The bank will have an authorized capital [of] 100 billion U.S. dollars and the initial subscribed capital is expected to be around 50 billion dollars. Although hardly enough to meet demand, it will still be a helpful boost.

GOOD FOR ASIA; GOOD FOR ALL

As the first China-proposed multilateral financial institution that has included developed nations as members, the AIIB offers an opportunity to test China’s ability to play its role as a responsible country, analysts said.

The initiative followed years of frustrated attempts to reform the existing international financial institutions, which have failed to reflect the changing landscape of global economy.

The existing economic system, shaped by the Bretton Woods agreement seven decades ago, is dominated by western countries and increasingly unrepresentative of the world’s economic architecture. Since the global financial crisis, emerging markets are becoming the main development drivers. Asian countries now make up one third of the global economy.

As global economic power shifts to emerging markets, it is only fair that they should play a bigger role in global institutions. Burkner said, “if it is not happening, then it is important to create additional institutions which, to some extent, cooperate and compete with existing institutions.

“There will be cooperation and also some healthy competition with the ADB and the World Bank.”

Good for Asia; good for the world as a whole.

Jin Liqun, secretary general of the interim secretariat of the AIIB, regards the bank as a complement to, rather than a substitute for, the World Bank and the ADB. It will improve the existing international financial system, not overturn it, Jin said.

The AIIB is just the start. Jim O’Neil, coiner of the BRICs acronym and former chairman of Goldman Sachs Asset Management, believes there are plenty more areas where China needs to be drawn in.

With its Belt and Road initiatives, the AIIB and other entities (a joint development bank with BRICs partners Brazil, Russia, India and South Africa, for example) China is trying to make its own development beneficial to the whole continent.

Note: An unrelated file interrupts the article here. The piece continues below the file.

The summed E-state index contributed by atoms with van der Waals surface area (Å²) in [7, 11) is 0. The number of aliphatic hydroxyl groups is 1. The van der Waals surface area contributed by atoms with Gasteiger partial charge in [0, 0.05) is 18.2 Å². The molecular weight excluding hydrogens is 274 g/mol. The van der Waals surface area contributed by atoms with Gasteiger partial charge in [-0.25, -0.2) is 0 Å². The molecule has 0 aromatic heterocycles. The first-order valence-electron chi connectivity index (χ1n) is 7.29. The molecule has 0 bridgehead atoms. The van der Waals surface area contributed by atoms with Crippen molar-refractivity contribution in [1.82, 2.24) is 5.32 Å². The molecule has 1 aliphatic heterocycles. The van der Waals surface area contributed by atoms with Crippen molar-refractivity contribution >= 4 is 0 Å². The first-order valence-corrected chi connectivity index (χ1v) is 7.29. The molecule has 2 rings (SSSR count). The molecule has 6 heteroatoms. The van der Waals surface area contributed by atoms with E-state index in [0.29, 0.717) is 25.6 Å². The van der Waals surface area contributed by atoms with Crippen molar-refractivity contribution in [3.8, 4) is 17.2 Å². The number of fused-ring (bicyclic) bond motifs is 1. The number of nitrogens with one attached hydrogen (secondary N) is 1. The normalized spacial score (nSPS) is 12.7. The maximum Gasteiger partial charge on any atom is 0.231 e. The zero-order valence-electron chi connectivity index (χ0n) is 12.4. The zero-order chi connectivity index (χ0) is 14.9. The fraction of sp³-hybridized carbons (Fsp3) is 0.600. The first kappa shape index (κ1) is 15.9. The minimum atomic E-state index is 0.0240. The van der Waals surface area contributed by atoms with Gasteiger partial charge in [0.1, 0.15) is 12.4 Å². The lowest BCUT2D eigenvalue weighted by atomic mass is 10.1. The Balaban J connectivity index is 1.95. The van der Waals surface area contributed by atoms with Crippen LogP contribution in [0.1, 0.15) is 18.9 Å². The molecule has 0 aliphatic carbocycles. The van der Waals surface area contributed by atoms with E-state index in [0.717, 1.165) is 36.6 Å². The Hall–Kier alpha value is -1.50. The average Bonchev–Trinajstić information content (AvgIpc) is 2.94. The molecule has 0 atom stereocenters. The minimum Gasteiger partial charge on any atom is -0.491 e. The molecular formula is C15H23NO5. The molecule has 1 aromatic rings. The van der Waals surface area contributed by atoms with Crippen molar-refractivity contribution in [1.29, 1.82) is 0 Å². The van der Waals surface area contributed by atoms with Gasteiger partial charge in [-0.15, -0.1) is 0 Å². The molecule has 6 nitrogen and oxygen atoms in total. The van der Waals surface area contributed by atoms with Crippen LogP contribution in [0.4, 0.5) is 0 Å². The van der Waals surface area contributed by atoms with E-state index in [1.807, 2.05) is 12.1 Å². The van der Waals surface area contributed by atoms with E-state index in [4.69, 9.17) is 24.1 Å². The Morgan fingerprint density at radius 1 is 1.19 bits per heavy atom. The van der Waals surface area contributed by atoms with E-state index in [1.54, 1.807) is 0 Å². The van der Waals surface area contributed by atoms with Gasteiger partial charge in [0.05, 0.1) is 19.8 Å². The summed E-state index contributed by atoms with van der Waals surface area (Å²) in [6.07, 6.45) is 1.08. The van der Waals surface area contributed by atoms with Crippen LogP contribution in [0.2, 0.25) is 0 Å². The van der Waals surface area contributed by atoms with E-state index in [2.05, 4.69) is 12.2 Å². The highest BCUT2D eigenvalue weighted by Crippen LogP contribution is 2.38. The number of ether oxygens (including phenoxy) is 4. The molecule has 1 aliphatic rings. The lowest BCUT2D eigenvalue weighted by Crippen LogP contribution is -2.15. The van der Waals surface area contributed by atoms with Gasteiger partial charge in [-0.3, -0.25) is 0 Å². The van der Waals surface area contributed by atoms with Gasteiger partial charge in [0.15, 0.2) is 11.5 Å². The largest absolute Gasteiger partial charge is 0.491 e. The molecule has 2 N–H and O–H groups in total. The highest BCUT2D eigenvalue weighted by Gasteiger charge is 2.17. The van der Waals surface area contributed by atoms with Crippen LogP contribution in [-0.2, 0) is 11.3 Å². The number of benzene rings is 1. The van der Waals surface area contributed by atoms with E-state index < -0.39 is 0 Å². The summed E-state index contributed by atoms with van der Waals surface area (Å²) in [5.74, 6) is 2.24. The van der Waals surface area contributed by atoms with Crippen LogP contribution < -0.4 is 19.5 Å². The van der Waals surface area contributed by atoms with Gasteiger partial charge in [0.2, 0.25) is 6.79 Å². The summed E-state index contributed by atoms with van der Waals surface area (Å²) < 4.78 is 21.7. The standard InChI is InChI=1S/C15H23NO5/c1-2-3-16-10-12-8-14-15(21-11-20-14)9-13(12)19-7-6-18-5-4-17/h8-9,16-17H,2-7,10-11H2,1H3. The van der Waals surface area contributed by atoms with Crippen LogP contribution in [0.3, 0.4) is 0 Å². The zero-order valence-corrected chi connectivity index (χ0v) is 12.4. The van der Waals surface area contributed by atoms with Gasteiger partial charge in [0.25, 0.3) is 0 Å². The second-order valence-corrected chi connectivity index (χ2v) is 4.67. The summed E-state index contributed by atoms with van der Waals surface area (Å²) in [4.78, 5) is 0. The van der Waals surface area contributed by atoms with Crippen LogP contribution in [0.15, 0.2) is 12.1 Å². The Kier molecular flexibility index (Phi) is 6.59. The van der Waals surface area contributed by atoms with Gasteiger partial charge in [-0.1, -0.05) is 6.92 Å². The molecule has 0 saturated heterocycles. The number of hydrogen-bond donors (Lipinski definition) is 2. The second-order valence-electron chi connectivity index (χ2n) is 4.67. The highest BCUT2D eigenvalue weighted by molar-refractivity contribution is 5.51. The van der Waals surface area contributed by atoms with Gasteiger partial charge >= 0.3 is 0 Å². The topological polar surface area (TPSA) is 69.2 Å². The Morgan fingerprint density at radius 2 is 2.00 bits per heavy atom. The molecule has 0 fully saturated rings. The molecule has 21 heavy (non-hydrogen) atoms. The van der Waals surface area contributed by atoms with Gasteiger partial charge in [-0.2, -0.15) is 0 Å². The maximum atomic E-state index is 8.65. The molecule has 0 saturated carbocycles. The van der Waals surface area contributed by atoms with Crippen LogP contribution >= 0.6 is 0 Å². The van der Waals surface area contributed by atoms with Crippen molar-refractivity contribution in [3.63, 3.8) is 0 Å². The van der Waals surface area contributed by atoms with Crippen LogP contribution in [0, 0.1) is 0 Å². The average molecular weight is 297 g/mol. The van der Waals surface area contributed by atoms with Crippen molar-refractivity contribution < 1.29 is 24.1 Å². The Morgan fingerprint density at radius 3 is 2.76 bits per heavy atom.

After over three decades of fast expansion, benefiting from globalization and opening-up, China can now share the fruits of its development and build a “community of common destiny” through international and regional cooperation.

INTO THE UNKNOWN

Even after membership is finalized, many questions will remain. How will the AIIB be governed? What will be the decision-making process be? Wha t lending criteria will it adopt? Will its policies be transparent and address issues like the environment?

The answers to those questions will determine whether the bank stands or falls.

While details are pending, China has repeatedly stated that the AIIB will uphold high standards and learn from the best practices at existing multilateral financial institutions.

During an interview with Xinhua, Lou Jiwei said the bank will have a three-tier structure — a council, a board of directors and management, as well as a supervising mechanism to ensure sufficient, open and transparent policy-making.

The prime challenge for the AIIB is how to channel funds to the most productive projects while maintaining security of repayment.

Zhang Yuyan, chief of the institute of world economics and politics at the Chinese Academy of Social Sciences, a government think tank, believes that, since infrastructure projects usually have long funding cycles and great potential for waste, sustainable profitability will be the real test of the AIIB.